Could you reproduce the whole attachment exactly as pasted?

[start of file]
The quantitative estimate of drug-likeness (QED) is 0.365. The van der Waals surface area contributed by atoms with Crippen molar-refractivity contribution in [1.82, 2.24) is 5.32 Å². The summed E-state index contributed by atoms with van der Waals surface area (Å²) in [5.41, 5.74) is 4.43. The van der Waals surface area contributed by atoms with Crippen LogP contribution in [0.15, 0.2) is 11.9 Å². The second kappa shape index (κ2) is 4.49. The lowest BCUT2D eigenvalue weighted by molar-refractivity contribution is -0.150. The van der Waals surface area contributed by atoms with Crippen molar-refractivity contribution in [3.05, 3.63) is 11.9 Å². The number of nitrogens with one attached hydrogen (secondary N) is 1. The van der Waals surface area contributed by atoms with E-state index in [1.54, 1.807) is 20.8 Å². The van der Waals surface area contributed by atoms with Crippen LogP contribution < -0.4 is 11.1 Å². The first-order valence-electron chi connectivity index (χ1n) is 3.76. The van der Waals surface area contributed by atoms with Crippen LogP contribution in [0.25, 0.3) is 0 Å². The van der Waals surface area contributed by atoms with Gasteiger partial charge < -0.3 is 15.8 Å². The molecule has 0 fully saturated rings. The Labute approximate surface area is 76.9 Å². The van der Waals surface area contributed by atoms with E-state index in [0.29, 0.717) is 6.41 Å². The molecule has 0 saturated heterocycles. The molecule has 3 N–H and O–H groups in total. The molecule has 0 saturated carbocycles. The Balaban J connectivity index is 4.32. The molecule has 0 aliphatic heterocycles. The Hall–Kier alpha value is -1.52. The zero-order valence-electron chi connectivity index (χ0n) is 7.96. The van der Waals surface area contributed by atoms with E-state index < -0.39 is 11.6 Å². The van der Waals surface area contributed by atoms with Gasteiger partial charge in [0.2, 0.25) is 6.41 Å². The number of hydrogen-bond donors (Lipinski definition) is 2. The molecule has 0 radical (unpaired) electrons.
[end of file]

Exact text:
The quantitative estimate of drug-likeness (QED) is 0.365. The van der Waals surface area contributed by atoms with Crippen molar-refractivity contribution in [1.82, 2.24) is 5.32 Å². The summed E-state index contributed by atoms with van der Waals surface area (Å²) in [5.41, 5.74) is 4.43. The van der Waals surface area contributed by atoms with Crippen LogP contribution in [0.15, 0.2) is 11.9 Å². The second kappa shape index (κ2) is 4.49. The lowest BCUT2D eigenvalue weighted by molar-refractivity contribution is -0.150. The van der Waals surface area contributed by atoms with Crippen molar-refractivity contribution in [3.05, 3.63) is 11.9 Å². The number of nitrogens with one attached hydrogen (secondary N) is 1. The van der Waals surface area contributed by atoms with E-state index in [1.54, 1.807) is 20.8 Å². The van der Waals surface area contributed by atoms with Crippen LogP contribution < -0.4 is 11.1 Å². The first-order valence-electron chi connectivity index (χ1n) is 3.76. The van der Waals surface area contributed by atoms with Crippen LogP contribution in [0.25, 0.3) is 0 Å². The van der Waals surface area contributed by atoms with Gasteiger partial charge < -0.3 is 15.8 Å². The molecule has 0 fully saturated rings. The Labute approximate surface area is 76.9 Å². The van der Waals surface area contributed by atoms with E-state index in [0.29, 0.717) is 6.41 Å². The molecule has 0 saturated heterocycles. The molecule has 3 N–H and O–H groups in total. The molecule has 0 saturated carbocycles. The Balaban J connectivity index is 4.32. The molecule has 0 aliphatic heterocycles. The Hall–Kier alpha value is -1.52. The zero-order valence-electron chi connectivity index (χ0n) is 7.96. The van der Waals surface area contributed by atoms with E-state index < -0.39 is 11.6 Å². The van der Waals surface area contributed by atoms with Gasteiger partial charge in [0.2, 0.25) is 6.41 Å². The number of hydrogen-bond donors (Lipinski definition) is 2. The molecule has 0 radical (unpaired) electrons.